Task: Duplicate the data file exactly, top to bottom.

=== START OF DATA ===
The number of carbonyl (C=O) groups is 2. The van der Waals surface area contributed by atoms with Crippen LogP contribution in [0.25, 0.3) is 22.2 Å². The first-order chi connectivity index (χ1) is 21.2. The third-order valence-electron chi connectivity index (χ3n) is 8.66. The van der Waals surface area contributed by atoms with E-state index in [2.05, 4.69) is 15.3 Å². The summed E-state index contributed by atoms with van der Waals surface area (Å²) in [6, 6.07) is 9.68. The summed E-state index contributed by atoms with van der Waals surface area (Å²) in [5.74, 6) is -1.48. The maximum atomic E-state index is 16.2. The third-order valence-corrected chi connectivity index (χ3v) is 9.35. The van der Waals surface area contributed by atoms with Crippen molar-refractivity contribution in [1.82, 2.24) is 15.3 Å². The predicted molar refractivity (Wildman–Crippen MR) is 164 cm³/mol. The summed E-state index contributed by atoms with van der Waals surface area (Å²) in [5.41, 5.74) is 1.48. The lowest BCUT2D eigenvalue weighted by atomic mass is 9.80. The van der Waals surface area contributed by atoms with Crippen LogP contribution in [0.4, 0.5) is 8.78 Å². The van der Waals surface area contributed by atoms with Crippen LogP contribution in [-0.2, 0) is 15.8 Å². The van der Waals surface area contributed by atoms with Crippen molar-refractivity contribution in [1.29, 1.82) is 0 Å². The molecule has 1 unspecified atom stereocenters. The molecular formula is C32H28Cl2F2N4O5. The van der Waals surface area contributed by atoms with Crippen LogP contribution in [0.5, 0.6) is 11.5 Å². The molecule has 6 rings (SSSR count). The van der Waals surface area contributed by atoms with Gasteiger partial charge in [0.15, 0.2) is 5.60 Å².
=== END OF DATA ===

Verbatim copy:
The number of carbonyl (C=O) groups is 2. The van der Waals surface area contributed by atoms with Crippen LogP contribution in [0.25, 0.3) is 22.2 Å². The first-order chi connectivity index (χ1) is 21.2. The third-order valence-electron chi connectivity index (χ3n) is 8.66. The van der Waals surface area contributed by atoms with E-state index in [2.05, 4.69) is 15.3 Å². The summed E-state index contributed by atoms with van der Waals surface area (Å²) in [6, 6.07) is 9.68. The summed E-state index contributed by atoms with van der Waals surface area (Å²) in [5.74, 6) is -1.48. The maximum atomic E-state index is 16.2. The third-order valence-corrected chi connectivity index (χ3v) is 9.35. The van der Waals surface area contributed by atoms with Crippen molar-refractivity contribution in [1.82, 2.24) is 15.3 Å². The predicted molar refractivity (Wildman–Crippen MR) is 164 cm³/mol. The summed E-state index contributed by atoms with van der Waals surface area (Å²) in [5.41, 5.74) is 1.48. The lowest BCUT2D eigenvalue weighted by atomic mass is 9.80. The van der Waals surface area contributed by atoms with Crippen LogP contribution in [0.4, 0.5) is 8.78 Å². The van der Waals surface area contributed by atoms with Crippen LogP contribution in [-0.2, 0) is 15.8 Å². The van der Waals surface area contributed by atoms with Crippen molar-refractivity contribution in [1.29, 1.82) is 0 Å². The molecule has 1 unspecified atom stereocenters. The molecular formula is C32H28Cl2F2N4O5. The van der Waals surface area contributed by atoms with Crippen LogP contribution in [0.5, 0.6) is 11.5 Å². The molecule has 6 rings (SSSR count). The van der Waals surface area contributed by atoms with Gasteiger partial charge in [0.15, 0.2) is 5.60 Å².